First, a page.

How many times have I heard someone say, “Look, it’s a poisonous snake!”? Too many to count! Most people do not know the difference between poisonous and venomous, but there are some fundamental things you should know about these toxic terms.
Poison is defined as any toxic substance harmful to a living organism. For our purposes, we are focusing on the poison produced by plants and animals.
In the animal and plant world, poison is a toxin that must be ingested (such as eating something) or absorbed (such as through the skin). Poisons can have many potential effects, from simple skin irritation and burning, to stopping specific processes within the body.
There are many examples of poisonous organisms. Numerous plant species use poison as a way to protect themselves from animals that may want to eat them. There are plants all around us that are poisonous. The most obvious, locally, being poison oak, which can cause blisters and skin irritation upon contact. There are many ornamental plants that we may not even realize are toxic, including the oleander plant we see all up and down I-5, which possesses poison in every part of the plant including the flowers and the stalks. There are even poisons in many of the plants that you eat, just in small enough amounts that it will not cause harm to humans.
Poison in animals is generally used for the same thing, to protect the animal from predators or pests. Many insects are poisonous, such as beetles, caterpillars, and millipedes. The Monarch butterfly and Pipevine Swallowtail butterfly are poisonous if ingested. Amphibians, including frogs, toads, salamanders and newts, sometimes secrete poison from their permeable skin, some only mildly toxic, others incredibly deadly such as the poison dart frogs. There are some birds that are poisonous to the touch, such as the pitohuis – a bird native to New Guinea that secretes poison through its skin and feathers. Some of these poisonous animals do not actually make the poison themselves, instead getting it from the insects or plants that they eat.
Venom is a toxin that is delivered via a sting or bite. Venom must be introduced into the blood stream and carried through the vascular system to be effective. Venom can safely be swallowed without having any effect, as long as there is no cut in the mouth or ulcer in the stomach that the venom can go through, and the stomach acids will break down the proteins same as they do any other food.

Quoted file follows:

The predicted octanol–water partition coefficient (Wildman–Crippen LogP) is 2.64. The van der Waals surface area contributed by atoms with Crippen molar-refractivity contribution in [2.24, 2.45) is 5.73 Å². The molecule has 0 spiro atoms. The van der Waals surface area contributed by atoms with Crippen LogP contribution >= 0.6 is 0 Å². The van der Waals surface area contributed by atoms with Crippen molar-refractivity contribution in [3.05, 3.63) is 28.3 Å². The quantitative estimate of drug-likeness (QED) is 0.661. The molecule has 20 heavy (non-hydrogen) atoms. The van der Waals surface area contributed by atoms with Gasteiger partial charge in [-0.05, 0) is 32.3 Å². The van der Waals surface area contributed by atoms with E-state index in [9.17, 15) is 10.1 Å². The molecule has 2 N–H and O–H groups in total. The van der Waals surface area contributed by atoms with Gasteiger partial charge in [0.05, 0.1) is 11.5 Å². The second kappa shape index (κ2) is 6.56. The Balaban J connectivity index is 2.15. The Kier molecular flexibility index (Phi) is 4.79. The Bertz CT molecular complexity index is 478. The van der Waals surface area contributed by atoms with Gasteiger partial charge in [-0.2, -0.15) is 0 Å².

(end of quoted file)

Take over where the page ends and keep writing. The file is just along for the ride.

Venom is a mixture of enzymes and proteins, chains of small molecules called amino acids found in living organisms. These chains are diverse in the pattern of the amino acids, causing the strands to be different and therefore causing a variety of effects to happen in the body. There are two types of venom. Neurotoxic venom affects the nervous system, cutting off the transmitters that send messages between the nerves and causing paralysis. Hemotoxic venom affects the vascular system, breaking down the tissue and causing hemorrhaging throughout the body. Many types of venom are a mixture of neurotoxins and hemotoxins.
In the animal world venom is quite common. Insects, such as ant, bees, and wasps, have a venomous sting that is mostly used for defense in these small animals. Arachnids (spiders and scorpions) are notorious for their venom that they use to subdue their prey – spiders via fangs and scorpions via stingers. Fish can be venomous. The beautiful lionfish is covered in spines with venom-tipped ends, while stingrays deliver their venom through a barbed tail tip. Many aquatic Mollusks (octopi, squid, and snails) and Cnidarians (jellyfish) use venom to incapacitate quick moving underwater prey.
Reptiles may be the animals that come to mind most often when we think of venomous creatures. Many snakes use venom to kill prey, and even begin digestion before the snake ingests the prey item. Some snakes have such mild venom you wouldn’t know it if you were bit, such as the garter snake. Other snakes have highly adapted venom delivery systems that use movable, hypodermic-like fangs to inject potent, fast-acting venom, such as rattlesnakes. Lizards can be venomous too; the Beaded lizard and Gila monster of the southwest United States and Mexican deserts have strong jaws with serrated teeth that they use to chew the venom into the prey, and may help in defense against predators in these slow moving lizards. Recent studies show that monitor lizards, such as the Komodo Dragon, also have venomous saliva.
The most surprising venomous animal is the Playtpus, a marsupial mammal native to Australia that looks like a cross between a duck and a beaver. The males in this unique species have spurs on their back feet that are used to deliver painful venom. It is thought that the venom is used during breeding season in an offensive manner to assert dominance over other male platypi.
Toxic substances are found throughout nature. It can be an effective way to protect both plants and animals, and are used by animals to subdue and even begin digestion of prey. Educate yourself about the species around you to keep yourself safe and avoid any dangerous plants and animals in your area. If an encounter occurs with any toxic organism, seek medical assistance. None of these plants or animals are out to get humans; we must learn to coexist with all parts of the natural world.
Adrienne John, Head Animal Trainer